Tuesday, March 3, 2009
It's 20 degrees outside and I'm making ice cream! This recipe is from The Perfect Scoop by David Lebovitz. It's a gorgeous cookbook with all the traditional ice creams and sorbets. Some, however, are more unusual, like this recipe. In all my food blog and cookbook perusings - and believe me, there's been a lot- I've never come across this one. It's essentially a frozen rice pudding. I love rice pudding and I had some egg yolks leftover from the cupcake-baking lesson with the treat girl. I know it seems a little silly to be using up $10 worth of ingredients to save from wasting about $1 worth of egg yolks, but sometimes this need for not wasting even a morsel makes me try some recipes I wouldn't otherwise make. I wasn't sure if I liked it better than rice pudding at first, until I sprinkled a little cinnamon on top, and then it started to grow on me. I bet I'd like it even better if it were 80 degrees outside and not a bitter 20!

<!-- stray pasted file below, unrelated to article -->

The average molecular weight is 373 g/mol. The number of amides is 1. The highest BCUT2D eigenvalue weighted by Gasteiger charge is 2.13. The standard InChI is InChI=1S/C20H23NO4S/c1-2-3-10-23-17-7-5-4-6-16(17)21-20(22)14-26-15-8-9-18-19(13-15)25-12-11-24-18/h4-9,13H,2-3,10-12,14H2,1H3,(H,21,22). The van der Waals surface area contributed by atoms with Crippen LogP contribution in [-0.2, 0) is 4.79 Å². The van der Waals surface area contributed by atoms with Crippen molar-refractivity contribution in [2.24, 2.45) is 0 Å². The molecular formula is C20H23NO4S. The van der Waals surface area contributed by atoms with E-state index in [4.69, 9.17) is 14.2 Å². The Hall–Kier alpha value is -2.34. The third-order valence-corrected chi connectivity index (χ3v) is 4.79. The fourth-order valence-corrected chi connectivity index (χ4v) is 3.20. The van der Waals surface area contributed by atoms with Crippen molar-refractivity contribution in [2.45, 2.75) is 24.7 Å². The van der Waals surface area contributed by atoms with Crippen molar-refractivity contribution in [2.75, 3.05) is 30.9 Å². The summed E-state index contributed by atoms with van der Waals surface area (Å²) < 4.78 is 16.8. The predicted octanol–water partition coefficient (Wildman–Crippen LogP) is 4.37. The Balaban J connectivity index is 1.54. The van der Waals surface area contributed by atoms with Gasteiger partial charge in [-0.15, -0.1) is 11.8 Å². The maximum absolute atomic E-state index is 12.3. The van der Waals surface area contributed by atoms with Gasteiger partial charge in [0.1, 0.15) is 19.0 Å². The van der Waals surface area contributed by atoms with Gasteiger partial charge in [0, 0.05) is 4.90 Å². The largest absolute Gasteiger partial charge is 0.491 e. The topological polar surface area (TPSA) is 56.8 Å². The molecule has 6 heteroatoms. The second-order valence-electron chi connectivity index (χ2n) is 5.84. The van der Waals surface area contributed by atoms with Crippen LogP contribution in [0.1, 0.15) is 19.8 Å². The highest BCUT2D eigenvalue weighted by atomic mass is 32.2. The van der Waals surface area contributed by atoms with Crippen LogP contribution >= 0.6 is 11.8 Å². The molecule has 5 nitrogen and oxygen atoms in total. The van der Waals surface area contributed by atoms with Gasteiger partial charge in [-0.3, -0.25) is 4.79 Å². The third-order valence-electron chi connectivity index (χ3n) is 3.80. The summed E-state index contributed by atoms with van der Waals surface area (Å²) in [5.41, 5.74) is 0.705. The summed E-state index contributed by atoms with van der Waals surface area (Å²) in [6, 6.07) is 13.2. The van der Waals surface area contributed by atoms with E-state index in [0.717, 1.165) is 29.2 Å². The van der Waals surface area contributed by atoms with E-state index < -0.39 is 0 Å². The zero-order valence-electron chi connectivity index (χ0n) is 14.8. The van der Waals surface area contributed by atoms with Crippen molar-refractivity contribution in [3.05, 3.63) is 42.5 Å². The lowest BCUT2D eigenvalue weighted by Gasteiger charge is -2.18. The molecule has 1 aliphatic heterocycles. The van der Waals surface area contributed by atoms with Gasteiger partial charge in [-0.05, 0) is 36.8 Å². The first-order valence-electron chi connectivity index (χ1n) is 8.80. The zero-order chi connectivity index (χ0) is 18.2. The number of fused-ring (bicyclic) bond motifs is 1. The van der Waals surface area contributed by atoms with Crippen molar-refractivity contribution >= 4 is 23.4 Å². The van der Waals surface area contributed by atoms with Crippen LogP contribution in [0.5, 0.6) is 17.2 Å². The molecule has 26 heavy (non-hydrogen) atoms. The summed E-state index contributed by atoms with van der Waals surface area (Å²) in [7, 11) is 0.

from The Perfect Scoop by David Lebovitz
1/2 cup arborio rice
3 cups whole milk
3/4 cup sugar
pinch of salt
1 vanilla bean, split in half lengthwise
two 1-inch wide strips of orange zest
5 large egg yolks
1 cup half-and-half or cream
pinch of freshly grated nutmeg
To cook the rice, preheat the oven to 350 degrees F. In a 2-quart baking dish, stir together the rice, milk, 1/4 cup of the sugar, and the salt. Add the vanilla bean and strips of orange zest. Cover the dish snugly with aluminum foil and bake for one hour.
Remove the rice from the oven and remove the foil. Stir in the remaining 1/2 cup sugar, then continue to bake the rice, uncovered, for another 30 minutes, until it is tender. There should be about 1/2 inch of milk covering the rice.
Remove the rice from the oven, remove the vanilla bean and orange zest, and briskly whisk in the egg yolks all at once. Then whisk in the half-and-half and nutmeg.
Puree half of the rice mixture in a blender or food processor until chopped quite fine, then stir it back into the cooked rice.
Chill the mixture thoroughly in the refrigerator, then freeze it in your ice cream maker according to the manufacturer's instructions.
(The ice cream is hard to scoop right out of the freezer, so I place the container in the microwave for a few seconds, until it is scoopable. This also softens the grains of rice for a little yummy chewiness.)
Labels: Ice cream